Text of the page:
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Rethinking P.E.A.C.E. – Loving God and Neighbor Together

Is this the “Emergent Moment”?
Is this this tipping point, the time for us to really have an impact on the future of the church? It sure seems so. The interest continues to build, and the pressures continue to mount. The cries of “Heresy!” continue to come from one side of us, as we push into some new theological territory.

–Tony Jones, “The Emergent Moment,” Emergent Village, letter 11/8/07

Rick Warren, Robert Schuller, Tony Jones, Brian McLaren, Leith Anderson, Jim Wallis, and other evangelical leaders have signed onto a common ground document to work with Muslims for world peace. This fact sheds considerable light on the potential agenda of Robert Schuller’s upcoming Rethink Conference. And it may explain Rick Warren’s strange foray into Syria last year.

For the world’s major religions to find “common ground” or “reconciliation” with one another requires a substantial rethinking on the part of evangelical Christians. And finding “common ground” requires building consensus: i.e., syncretism and ecumenism.

The background for this breaking story is summarized here. Last weekend (November 18th) a statement was run in the New York Times, bringing this common ground document to the attention of the public at large. A November 18th press release about this event can be found at the Yale Divinity School’s Center for Faith & Culture, which has masterminded this effort to promote reconciliation between faiths “in all spheres of life.” It reads in part:


NEW HAVEN, CT—Nearly 300 prominent Christians representing a broad spectrum of theological perspectives have endorsed Loving God and Neighbor Together — a document calling for Christian and Muslim leaders “at every level” to carry forward “the earnest work of determining how God would have us fulfill the requirement that we love God and one another.”

The statement. . . was initially released by four Yale Divinity School scholars in mid-October in response to the widely publicized open letter to the Christian community from 138 Muslim leaders, A Common Word Between Us and You. In that letter, Muslim scholars, clerics and intellectuals pointed to love of God and love of neighbor as shared principles that can serve as a solid foundation for peace and understanding. . . .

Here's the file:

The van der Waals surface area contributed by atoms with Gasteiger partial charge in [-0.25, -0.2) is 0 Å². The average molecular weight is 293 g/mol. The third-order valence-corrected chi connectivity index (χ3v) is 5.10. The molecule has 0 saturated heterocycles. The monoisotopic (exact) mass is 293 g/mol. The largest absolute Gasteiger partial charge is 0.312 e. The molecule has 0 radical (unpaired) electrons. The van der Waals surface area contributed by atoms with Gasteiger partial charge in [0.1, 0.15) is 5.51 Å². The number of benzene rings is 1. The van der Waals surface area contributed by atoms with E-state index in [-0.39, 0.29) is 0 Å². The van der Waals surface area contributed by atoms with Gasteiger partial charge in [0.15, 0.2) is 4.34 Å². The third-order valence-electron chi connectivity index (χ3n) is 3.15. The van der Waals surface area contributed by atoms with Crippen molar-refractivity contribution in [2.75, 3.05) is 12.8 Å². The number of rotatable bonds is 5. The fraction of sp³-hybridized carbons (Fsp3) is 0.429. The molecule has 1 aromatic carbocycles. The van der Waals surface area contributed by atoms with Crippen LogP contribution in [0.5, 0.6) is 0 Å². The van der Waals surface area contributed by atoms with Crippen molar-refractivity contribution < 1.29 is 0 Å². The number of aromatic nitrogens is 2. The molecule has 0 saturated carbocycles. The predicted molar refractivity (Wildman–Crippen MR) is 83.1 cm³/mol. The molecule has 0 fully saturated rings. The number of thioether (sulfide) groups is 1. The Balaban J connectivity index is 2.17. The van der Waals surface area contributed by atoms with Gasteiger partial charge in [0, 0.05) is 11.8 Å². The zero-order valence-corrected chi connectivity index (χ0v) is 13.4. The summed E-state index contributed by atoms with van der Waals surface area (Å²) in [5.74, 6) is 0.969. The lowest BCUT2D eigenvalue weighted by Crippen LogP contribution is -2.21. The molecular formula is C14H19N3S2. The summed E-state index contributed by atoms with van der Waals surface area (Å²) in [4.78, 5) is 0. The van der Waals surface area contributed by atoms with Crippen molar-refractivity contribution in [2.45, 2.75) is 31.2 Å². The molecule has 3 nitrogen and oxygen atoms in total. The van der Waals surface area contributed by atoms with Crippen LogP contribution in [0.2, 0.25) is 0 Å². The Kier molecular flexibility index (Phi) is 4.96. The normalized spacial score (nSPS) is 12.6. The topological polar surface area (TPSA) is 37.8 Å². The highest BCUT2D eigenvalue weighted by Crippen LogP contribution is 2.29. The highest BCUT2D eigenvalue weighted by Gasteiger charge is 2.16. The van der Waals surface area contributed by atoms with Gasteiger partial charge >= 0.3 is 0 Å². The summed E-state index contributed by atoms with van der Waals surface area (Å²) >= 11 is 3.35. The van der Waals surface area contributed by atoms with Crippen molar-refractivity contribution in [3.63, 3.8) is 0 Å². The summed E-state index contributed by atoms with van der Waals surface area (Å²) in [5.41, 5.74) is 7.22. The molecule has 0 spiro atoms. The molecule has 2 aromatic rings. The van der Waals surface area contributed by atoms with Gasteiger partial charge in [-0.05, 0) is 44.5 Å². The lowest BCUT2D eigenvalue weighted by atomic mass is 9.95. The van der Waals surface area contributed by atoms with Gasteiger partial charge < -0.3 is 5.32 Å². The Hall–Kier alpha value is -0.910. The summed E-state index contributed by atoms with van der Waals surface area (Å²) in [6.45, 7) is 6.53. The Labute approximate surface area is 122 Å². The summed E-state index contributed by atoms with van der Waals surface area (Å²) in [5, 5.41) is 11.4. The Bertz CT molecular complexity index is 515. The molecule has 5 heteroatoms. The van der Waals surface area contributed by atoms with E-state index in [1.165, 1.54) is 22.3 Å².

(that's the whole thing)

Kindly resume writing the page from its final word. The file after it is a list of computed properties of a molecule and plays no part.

Loving God and Neighbor says, “A Common Word Between Us and You identifies some core common ground between Christianity and Islam which lies at the heart of our respective faiths as well as at the heart of the most ancient Abrahamic faith, Judaism. Jesus Christ’s call to love God and neighbor was rooted in the divine revelation to the people of Israel embodied in the Torah (Deuteronomy 6:5; Leviticus 19:18). We receive the open letter as a Muslim hand of conviviality and cooperation extended to Christians worldwide. In this response we extend our own Christian hand in return, so that together with all other human beings we may live in peace and justice as we seek to love God and our neighbors.”

A copy of this groundbreaking “Loving God and Neighbor Together: A Christian Response to ‘A Common Word Between Us and You’” document can be found here. The signers of this document agree that “the future of the world depends on peace between Muslims and Christians” based on the idea of “love” and “brotherhood.” But this love, peace and brotherhood involves reshaping communities and nations.

The Task Before Us

“Let this common ground” – the dual common ground of love of God and of neighbor – “be the basis of all future interfaith dialogue between us,” your courageous letter urges. Indeed, in the generosity with which the letter is written you embody what you call for. We most heartily agree. Abandoning all “hatred and strife,” we must engage in interfaith dialogue as those who seek each other’s good, for the one God unceasingly seeks our good. Indeed, together with you we believe that we need to move beyond “a polite ecumenical dialogue between selected religious leaders” and work diligently together to reshape relations between our communities and our nations so that they genuinely reflect our common love for God and for one another.